I just wanted to "correct" the picture a little bit. There are definitely problems and you find many hints in the Forum, in "Answers" and in the public and the closed Facebook groups and seldom you get to know if and how the problem was solved. Fact is that in most or nearly all cases the problem is the user. It's definitely not the product or the construction and development work of PreSonus! The biggest problem is to understand the two directions of AVB streams and how to delegate the sources between two and more items. And it's often the case that users have messed up patching and routing, without knowing it. They also have no idea how that works with presets and scenes and that it's absolutely necessary to perform a Master Reset additional to the resets of project and scene, before any network settings are set or recalled. Without a "clean" start, things will most likely get difficult.

It is a question if a new function (Network Diagnostics) could help to prevent user mistakes. People rather "do" things than read to get to know the "how to" and "what not "... By the way, cables are seldom a problem. Even cheap CAT5e cables do work reliable...
0 votes
answered Aug 31, 2019 by juergenboehme (920 points)
edited Aug 31, 2019 by juergenboehme

In this case it is definitely not an „Error 40“ (this kind of  error which is located in 40 centimeters distance in front of the monitor …)

Sometimes the connection is stable for the “big” time of 20 minutes, then suddenly dropouts appear. Sometimes one, sometimes two, sometimes ten or twenty in three to five minutes. Then suddenly the system is stable again and nobody knows when the next dropouts will appear.

It seems to be not an issue of the settings.


Concerning sync:

In the stagebox setup the output source is set to “AVB Send 1-8” and besides the name of the stagebox the green sync indicator is visible. When I set the output source to “none” and press “Apply” the green sync indicator disappears. Instead there is a message on the screen that an output source needs to be selected to enable AVB clock sync.  But the box can also play audio without this sync setting. So this is not the problem.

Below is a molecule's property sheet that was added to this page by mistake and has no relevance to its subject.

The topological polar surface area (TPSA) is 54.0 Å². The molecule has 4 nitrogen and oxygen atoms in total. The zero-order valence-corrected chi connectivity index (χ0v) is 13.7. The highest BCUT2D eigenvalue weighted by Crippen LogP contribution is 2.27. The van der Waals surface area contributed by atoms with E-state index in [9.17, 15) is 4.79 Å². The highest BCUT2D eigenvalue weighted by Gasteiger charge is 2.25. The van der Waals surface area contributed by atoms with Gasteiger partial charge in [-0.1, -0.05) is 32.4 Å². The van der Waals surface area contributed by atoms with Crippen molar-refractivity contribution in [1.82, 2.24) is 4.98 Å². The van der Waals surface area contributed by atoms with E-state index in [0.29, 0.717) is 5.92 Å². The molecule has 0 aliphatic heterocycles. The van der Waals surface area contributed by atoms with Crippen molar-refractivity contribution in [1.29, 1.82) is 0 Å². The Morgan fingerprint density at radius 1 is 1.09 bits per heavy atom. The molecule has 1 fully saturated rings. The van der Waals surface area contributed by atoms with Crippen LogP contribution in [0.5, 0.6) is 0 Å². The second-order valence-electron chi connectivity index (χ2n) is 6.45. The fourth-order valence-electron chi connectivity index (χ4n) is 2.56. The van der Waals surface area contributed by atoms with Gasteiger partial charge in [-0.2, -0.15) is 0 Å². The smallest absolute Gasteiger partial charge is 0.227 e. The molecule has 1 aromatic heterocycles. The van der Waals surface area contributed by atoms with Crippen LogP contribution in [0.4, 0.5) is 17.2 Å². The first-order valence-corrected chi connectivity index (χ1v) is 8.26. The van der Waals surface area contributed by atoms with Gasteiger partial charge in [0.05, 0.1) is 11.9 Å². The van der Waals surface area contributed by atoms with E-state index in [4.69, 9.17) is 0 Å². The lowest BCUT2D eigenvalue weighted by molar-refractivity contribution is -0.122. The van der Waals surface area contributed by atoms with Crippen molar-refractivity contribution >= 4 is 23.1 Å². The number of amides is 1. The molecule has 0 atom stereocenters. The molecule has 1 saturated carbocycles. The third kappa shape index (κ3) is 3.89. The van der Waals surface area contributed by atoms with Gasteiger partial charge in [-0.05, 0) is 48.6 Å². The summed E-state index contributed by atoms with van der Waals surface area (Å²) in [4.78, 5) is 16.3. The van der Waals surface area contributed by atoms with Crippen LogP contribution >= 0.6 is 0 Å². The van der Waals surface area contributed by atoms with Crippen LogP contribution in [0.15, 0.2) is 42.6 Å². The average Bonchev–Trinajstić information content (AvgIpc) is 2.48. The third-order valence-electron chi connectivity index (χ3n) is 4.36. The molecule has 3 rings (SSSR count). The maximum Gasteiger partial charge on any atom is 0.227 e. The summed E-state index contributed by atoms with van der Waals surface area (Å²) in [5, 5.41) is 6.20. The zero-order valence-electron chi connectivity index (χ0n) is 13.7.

Concerning reset:

On top of the Digital Patching screen there is this green “Master Reset” button you can touch which will return all input and output digital patching to the factory default routing for all inputs and outputs (analog and digital).

In the scenes screen you have two reset buttons which unload the current scenes and projects and return the settings to factory defaults.

Are there more places with reset buttons I have not seen yet? Of course when powering on I start the mixer first and then the stagebox so that the AVB listener (stagebox) can find an active AVB talker (mixer) on the network when initializing.


Concerning cabling:

It is not an issue with the cabling. The dropouts appear even if there is only one StudioLive 16 connected with one blue Presonus network cable (length 1,50 meters) to one NSB 16.8 stagebox on AVB-input A.


Concerning routing:

I was able to hear a device connected to the stagebox on the mixer headphone output. Then I set one Earmix device to receive audio streams on the first and second channel (AVB channel 49 and 50). In the mixer I routed Mix 1 and Mix 2 to be directed to AVB channels 49 and 50, selected Mix 1, raised the faders of my input source to nominal level, also the sum-fader for Mix 1. Same for Mix 2. As result I could hear  the left channel of the audio source on Earmix channel 1 and the right channel of the audio source on Earmix channel 2. I could do a separate mixing there, with panning, EQ Limiter and Level. So I understand the routing of this ecosystem.


Of course there are differences between cables. I started with Cat 5 because it was not clear that at least Cat 5e should be used. The blue Presonus cable is Cat 6 unshielded. Now I have everything in CAT 7 where everybody says that this is not necessary. I see at least three improvements when using CAT7: The initialization of the stagebox in the beginning works faster. When you switch on and off phantom power on a channel the phantom power LED’s on the stagebox react faster. Most important for me: The sound seems to be more open in the high frequencies. Maybe not much but noticeable. When listening to music for a longer time the sound is more relaxed on Cat 7 than on Cat5.

The dropouts appear on both types, the blue Presonus cable and the Cat 7 tourgrade cable with professional Neutrik Ethercon connectors. If Cat 5e cable is sufficient for a digital connection a Cat 7 connection should do this job with ease. But it doesn’t.

The problem seems to be an issue with the network clock. The sync gets lost and then the Audio stops. When you press the home-button and select the system screen there is a network clock indicator which switches from green to red in a timeframe from about two seconds before a dropout and five seconds after a dropout. Sometimes in cases of small half second dropouts you might not see a change from green to red but in most cases the red status correspondents to a dropout.


Exchange some hardware?

I originally purchased a new StudioLive 16 III mixer, two new NSB 16.8 stageboxes, one new AVB switch and two new Earmix devices. One NSB had issues with dropouts from the beginning, the other was quite stable. The first device I gave back to the dealer was the mixer because the select buttons on Channel 5 and 6 didn’t work. The StudioLive 16 is no longer delivered to the dealers, only the 32 SX is available in this size. But it has no longer the small displays in the dynamic fat channel which I see as advantage in some situations.